A Bit More Detail

Assorted Personal Notations, Essays, and Other Jottings

Posts Tagged ‘ukraine

[BLOG] Some Wednesday links

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  • Centauri Dreams notes evidence that pitted terrain, as found on Ceres and Vesta, indicates subsurface ice.
  • Dead Things links to evidence suggesting insomnia and poor sleep are not disorders, but rather evolutionary inheritances that were useful in the past.
  • Lawyers, Guns and Money notes the critical human role in the ongoing sixth extinction.
  • Language Hat links to speculation that the Afroasiatic language family has its origins in the Natufian Levant.
  • The LRB Blog reports on a fascinating French show about espionage, Le Bureau des l├ęgendes.
  • Personal Reflections’ Jim Belshaw reports on an important speech by Malcolm Turnbull on politics and Australia’s Liberal Party.
  • The Planetary Society Blog shares Marc Rayman’s report on the latest discoveries of Dawn at Ceres.
  • Spacing’ Sean Ruthven has a review of a beautiful book on the Sea Ranch, a northern California estate.
  • Back in May, Septembre Anderson argued at Torontoist that rather than embracing diversity, Canadian media was more willing to wither.
  • Window on Eurasia shares an argument suggesting Baltic Russians would not follow the Donbas into revolt because the Baltics are much better off economically.

[BLOG] Some Tuesday links

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  • The anthropology group blog Savage Minds now has a new name, Anthrodendum.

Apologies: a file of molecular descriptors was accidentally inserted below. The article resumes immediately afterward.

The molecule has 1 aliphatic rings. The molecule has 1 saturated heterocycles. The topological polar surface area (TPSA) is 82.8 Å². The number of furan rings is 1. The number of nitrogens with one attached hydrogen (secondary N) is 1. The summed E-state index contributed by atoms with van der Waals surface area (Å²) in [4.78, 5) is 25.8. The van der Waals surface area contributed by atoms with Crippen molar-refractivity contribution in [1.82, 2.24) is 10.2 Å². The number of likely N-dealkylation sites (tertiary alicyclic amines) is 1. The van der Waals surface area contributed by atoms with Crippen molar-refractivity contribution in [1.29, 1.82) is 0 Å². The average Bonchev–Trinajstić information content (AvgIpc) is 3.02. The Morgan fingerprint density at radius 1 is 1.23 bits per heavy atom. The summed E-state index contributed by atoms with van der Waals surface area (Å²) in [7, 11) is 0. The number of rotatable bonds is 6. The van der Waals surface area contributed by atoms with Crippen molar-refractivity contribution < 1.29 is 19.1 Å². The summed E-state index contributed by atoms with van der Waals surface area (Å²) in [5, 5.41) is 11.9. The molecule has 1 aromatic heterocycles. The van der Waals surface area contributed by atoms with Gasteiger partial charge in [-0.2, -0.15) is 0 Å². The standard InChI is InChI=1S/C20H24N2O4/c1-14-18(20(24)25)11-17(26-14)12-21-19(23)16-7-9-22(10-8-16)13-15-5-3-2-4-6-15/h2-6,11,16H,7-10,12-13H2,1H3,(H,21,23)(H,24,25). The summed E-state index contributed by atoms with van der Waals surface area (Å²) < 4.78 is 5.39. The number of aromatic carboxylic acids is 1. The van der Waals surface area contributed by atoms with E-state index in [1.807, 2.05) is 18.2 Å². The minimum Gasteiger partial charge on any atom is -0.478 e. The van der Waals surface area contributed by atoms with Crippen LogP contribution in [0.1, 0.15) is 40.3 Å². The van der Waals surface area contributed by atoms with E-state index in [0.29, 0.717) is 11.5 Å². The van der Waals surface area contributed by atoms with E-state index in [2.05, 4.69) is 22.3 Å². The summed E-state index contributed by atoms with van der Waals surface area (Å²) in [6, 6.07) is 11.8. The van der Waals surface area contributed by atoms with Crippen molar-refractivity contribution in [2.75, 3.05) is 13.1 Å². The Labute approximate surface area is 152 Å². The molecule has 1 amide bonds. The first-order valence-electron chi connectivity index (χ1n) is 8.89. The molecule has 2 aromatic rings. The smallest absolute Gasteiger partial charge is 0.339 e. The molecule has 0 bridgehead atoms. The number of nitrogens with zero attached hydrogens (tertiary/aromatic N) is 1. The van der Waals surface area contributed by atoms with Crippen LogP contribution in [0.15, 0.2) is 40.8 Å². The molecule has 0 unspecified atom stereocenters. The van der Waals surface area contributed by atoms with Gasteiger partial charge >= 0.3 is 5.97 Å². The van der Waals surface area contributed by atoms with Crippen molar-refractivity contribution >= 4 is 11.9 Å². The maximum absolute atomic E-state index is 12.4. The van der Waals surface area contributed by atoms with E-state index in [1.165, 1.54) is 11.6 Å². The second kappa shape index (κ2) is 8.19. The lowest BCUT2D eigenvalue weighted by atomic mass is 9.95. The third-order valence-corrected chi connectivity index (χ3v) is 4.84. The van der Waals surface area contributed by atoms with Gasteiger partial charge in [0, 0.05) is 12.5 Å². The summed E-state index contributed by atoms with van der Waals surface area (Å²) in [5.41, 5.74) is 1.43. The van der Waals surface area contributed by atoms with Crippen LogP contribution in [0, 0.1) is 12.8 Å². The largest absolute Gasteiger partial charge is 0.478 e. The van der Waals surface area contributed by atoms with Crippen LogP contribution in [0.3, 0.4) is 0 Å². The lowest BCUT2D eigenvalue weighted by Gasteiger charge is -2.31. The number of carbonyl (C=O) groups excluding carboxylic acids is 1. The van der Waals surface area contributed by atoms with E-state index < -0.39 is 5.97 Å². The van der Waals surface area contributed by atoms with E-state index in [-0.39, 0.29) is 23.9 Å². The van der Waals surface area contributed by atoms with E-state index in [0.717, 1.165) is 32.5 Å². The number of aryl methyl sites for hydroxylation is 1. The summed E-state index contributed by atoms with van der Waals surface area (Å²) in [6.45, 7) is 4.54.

• Anthropology.net reports on the first major study of ancient African human DNA. New history is revealed.
  • Bad Astronomer Phil Plait reports on how gravitational lensing led to the identification of a single star nine billion light-years away. (This is a record.)
  • Centauri Dreams reports the possible detection of a debris disk around pulsar Geminga, augury of future planets perhaps?
  • Dangerous Minds reports on Seoul’s Haesindang Park, a park literally full of penises–phallic symbols, at least.
  • The Dragon’s Gaze notes one analysis arguing for the plausibility of unmanned probes using imaginable technology reaching the ten nearest stars in a century.
  • Imageo shares photos from space of the southern California wildfires.
  • Language Hat shares some stirring poetry in Scots.
  • Lawyers, Guns and Money reports on the scale of child labour in North Carolina’s farm sector.